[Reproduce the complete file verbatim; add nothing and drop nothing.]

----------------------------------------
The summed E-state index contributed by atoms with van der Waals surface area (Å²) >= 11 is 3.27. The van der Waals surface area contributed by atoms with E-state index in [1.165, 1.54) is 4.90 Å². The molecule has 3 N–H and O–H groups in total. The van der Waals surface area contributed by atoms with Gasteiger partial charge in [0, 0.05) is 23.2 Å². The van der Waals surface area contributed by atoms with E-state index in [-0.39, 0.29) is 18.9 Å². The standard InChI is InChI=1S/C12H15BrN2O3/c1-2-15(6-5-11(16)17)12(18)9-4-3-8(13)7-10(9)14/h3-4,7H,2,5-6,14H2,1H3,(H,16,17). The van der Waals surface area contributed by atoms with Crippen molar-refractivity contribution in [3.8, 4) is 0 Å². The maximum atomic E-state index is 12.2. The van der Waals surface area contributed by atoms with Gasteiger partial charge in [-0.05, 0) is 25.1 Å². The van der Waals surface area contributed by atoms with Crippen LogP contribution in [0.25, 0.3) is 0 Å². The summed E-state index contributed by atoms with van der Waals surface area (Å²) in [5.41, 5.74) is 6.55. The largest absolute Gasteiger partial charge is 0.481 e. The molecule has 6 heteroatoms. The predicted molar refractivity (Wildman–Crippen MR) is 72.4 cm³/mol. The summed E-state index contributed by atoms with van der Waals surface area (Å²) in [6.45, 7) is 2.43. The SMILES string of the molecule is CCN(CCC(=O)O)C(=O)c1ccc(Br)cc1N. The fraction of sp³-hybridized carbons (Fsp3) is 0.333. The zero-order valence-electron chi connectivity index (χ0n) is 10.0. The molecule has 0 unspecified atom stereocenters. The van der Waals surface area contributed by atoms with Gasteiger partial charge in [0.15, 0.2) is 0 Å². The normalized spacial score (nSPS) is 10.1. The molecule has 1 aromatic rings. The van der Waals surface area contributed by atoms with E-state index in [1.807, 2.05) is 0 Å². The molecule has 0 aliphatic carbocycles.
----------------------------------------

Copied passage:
The summed E-state index contributed by atoms with van der Waals surface area (Å²) >= 11 is 3.27. The van der Waals surface area contributed by atoms with E-state index in [1.165, 1.54) is 4.90 Å². The molecule has 3 N–H and O–H groups in total. The van der Waals surface area contributed by atoms with Gasteiger partial charge in [0, 0.05) is 23.2 Å². The van der Waals surface area contributed by atoms with E-state index in [-0.39, 0.29) is 18.9 Å². The standard InChI is InChI=1S/C12H15BrN2O3/c1-2-15(6-5-11(16)17)12(18)9-4-3-8(13)7-10(9)14/h3-4,7H,2,5-6,14H2,1H3,(H,16,17). The van der Waals surface area contributed by atoms with Crippen molar-refractivity contribution in [3.8, 4) is 0 Å². The maximum atomic E-state index is 12.2. The van der Waals surface area contributed by atoms with Gasteiger partial charge in [-0.05, 0) is 25.1 Å². The van der Waals surface area contributed by atoms with Crippen LogP contribution in [0.25, 0.3) is 0 Å². The summed E-state index contributed by atoms with van der Waals surface area (Å²) in [5.41, 5.74) is 6.55. The largest absolute Gasteiger partial charge is 0.481 e. The molecule has 6 heteroatoms. The predicted molar refractivity (Wildman–Crippen MR) is 72.4 cm³/mol. The summed E-state index contributed by atoms with van der Waals surface area (Å²) in [6.45, 7) is 2.43. The SMILES string of the molecule is CCN(CCC(=O)O)C(=O)c1ccc(Br)cc1N. The fraction of sp³-hybridized carbons (Fsp3) is 0.333. The zero-order valence-electron chi connectivity index (χ0n) is 10.0. The molecule has 0 unspecified atom stereocenters. The van der Waals surface area contributed by atoms with Gasteiger partial charge in [0.15, 0.2) is 0 Å². The normalized spacial score (nSPS) is 10.1. The molecule has 1 aromatic rings. The van der Waals surface area contributed by atoms with E-state index in [1.807, 2.05) is 0 Å². The molecule has 0 aliphatic carbocycles.